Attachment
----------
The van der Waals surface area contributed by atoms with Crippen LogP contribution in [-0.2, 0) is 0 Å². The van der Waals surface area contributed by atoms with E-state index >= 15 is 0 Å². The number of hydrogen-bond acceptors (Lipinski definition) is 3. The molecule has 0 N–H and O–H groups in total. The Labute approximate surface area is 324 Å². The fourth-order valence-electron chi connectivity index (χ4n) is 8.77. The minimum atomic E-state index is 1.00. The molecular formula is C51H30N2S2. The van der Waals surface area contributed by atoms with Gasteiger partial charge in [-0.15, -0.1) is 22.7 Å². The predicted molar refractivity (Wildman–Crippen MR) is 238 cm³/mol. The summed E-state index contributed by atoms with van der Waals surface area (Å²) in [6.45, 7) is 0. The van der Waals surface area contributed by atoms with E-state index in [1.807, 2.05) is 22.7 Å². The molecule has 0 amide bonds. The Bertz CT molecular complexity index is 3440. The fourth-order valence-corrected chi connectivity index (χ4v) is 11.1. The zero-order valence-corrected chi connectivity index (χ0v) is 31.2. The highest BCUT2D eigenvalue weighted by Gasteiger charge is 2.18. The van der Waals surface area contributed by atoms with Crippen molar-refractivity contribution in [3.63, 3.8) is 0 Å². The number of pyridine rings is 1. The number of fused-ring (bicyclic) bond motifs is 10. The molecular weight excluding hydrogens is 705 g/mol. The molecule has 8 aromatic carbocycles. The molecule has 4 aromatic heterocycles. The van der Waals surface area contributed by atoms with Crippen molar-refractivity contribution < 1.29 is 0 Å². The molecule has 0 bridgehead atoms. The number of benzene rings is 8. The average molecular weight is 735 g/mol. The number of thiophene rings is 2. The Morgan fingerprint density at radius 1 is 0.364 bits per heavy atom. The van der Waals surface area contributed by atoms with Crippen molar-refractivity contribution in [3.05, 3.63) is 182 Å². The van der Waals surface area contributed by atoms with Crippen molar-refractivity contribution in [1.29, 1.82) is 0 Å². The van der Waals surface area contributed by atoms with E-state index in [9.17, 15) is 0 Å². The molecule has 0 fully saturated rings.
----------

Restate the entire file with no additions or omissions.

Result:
The van der Waals surface area contributed by atoms with Crippen LogP contribution in [-0.2, 0) is 0 Å². The van der Waals surface area contributed by atoms with E-state index >= 15 is 0 Å². The number of hydrogen-bond acceptors (Lipinski definition) is 3. The molecule has 0 N–H and O–H groups in total. The Labute approximate surface area is 324 Å². The fourth-order valence-electron chi connectivity index (χ4n) is 8.77. The minimum atomic E-state index is 1.00. The molecular formula is C51H30N2S2. The van der Waals surface area contributed by atoms with Gasteiger partial charge in [-0.15, -0.1) is 22.7 Å². The predicted molar refractivity (Wildman–Crippen MR) is 238 cm³/mol. The summed E-state index contributed by atoms with van der Waals surface area (Å²) in [6.45, 7) is 0. The van der Waals surface area contributed by atoms with E-state index in [1.807, 2.05) is 22.7 Å². The molecule has 0 amide bonds. The Bertz CT molecular complexity index is 3440. The fourth-order valence-corrected chi connectivity index (χ4v) is 11.1. The zero-order valence-corrected chi connectivity index (χ0v) is 31.2. The highest BCUT2D eigenvalue weighted by Gasteiger charge is 2.18. The van der Waals surface area contributed by atoms with Crippen molar-refractivity contribution in [3.63, 3.8) is 0 Å². The number of pyridine rings is 1. The number of fused-ring (bicyclic) bond motifs is 10. The molecular weight excluding hydrogens is 705 g/mol. The molecule has 8 aromatic carbocycles. The molecule has 4 aromatic heterocycles. The van der Waals surface area contributed by atoms with Crippen molar-refractivity contribution < 1.29 is 0 Å². The molecule has 0 bridgehead atoms. The number of benzene rings is 8. The average molecular weight is 735 g/mol. The number of thiophene rings is 2. The Morgan fingerprint density at radius 1 is 0.364 bits per heavy atom. The van der Waals surface area contributed by atoms with Crippen molar-refractivity contribution in [3.05, 3.63) is 182 Å². The van der Waals surface area contributed by atoms with Crippen molar-refractivity contribution in [1.29, 1.82) is 0 Å². The van der Waals surface area contributed by atoms with E-state index in [9.17, 15) is 0 Å². The molecule has 0 fully saturated rings.